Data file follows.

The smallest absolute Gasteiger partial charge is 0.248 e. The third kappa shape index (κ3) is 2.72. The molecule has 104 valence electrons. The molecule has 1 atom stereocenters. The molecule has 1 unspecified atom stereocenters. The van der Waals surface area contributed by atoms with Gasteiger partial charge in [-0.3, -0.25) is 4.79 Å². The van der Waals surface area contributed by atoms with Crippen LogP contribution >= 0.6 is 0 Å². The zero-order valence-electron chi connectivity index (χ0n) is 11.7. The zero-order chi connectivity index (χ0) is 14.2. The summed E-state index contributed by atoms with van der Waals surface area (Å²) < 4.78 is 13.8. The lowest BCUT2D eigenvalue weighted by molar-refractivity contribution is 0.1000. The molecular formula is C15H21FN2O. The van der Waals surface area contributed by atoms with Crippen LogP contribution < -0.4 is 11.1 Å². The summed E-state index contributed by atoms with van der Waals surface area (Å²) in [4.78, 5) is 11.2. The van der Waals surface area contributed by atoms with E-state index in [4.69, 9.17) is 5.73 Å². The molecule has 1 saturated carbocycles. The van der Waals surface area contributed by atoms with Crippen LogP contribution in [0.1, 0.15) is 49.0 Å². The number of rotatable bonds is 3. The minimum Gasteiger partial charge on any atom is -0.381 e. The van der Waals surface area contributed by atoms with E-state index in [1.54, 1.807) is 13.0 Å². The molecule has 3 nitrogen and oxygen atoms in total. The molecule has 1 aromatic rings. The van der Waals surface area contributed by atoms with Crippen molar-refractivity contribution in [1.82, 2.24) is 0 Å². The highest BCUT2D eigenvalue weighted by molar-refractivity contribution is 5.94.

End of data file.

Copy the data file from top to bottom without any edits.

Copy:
The smallest absolute Gasteiger partial charge is 0.248 e. The third kappa shape index (κ3) is 2.72. The molecule has 104 valence electrons. The molecule has 1 atom stereocenters. The molecule has 1 unspecified atom stereocenters. The van der Waals surface area contributed by atoms with Gasteiger partial charge in [-0.3, -0.25) is 4.79 Å². The van der Waals surface area contributed by atoms with Crippen LogP contribution >= 0.6 is 0 Å². The zero-order valence-electron chi connectivity index (χ0n) is 11.7. The zero-order chi connectivity index (χ0) is 14.2. The summed E-state index contributed by atoms with van der Waals surface area (Å²) < 4.78 is 13.8. The lowest BCUT2D eigenvalue weighted by molar-refractivity contribution is 0.1000. The molecular formula is C15H21FN2O. The van der Waals surface area contributed by atoms with Crippen LogP contribution < -0.4 is 11.1 Å². The summed E-state index contributed by atoms with van der Waals surface area (Å²) in [4.78, 5) is 11.2. The van der Waals surface area contributed by atoms with E-state index in [4.69, 9.17) is 5.73 Å². The molecule has 1 saturated carbocycles. The van der Waals surface area contributed by atoms with Crippen LogP contribution in [0.1, 0.15) is 49.0 Å². The number of rotatable bonds is 3. The minimum Gasteiger partial charge on any atom is -0.381 e. The van der Waals surface area contributed by atoms with E-state index in [1.54, 1.807) is 13.0 Å². The molecule has 3 nitrogen and oxygen atoms in total. The molecule has 1 aromatic rings. The van der Waals surface area contributed by atoms with Crippen molar-refractivity contribution in [1.82, 2.24) is 0 Å². The highest BCUT2D eigenvalue weighted by molar-refractivity contribution is 5.94.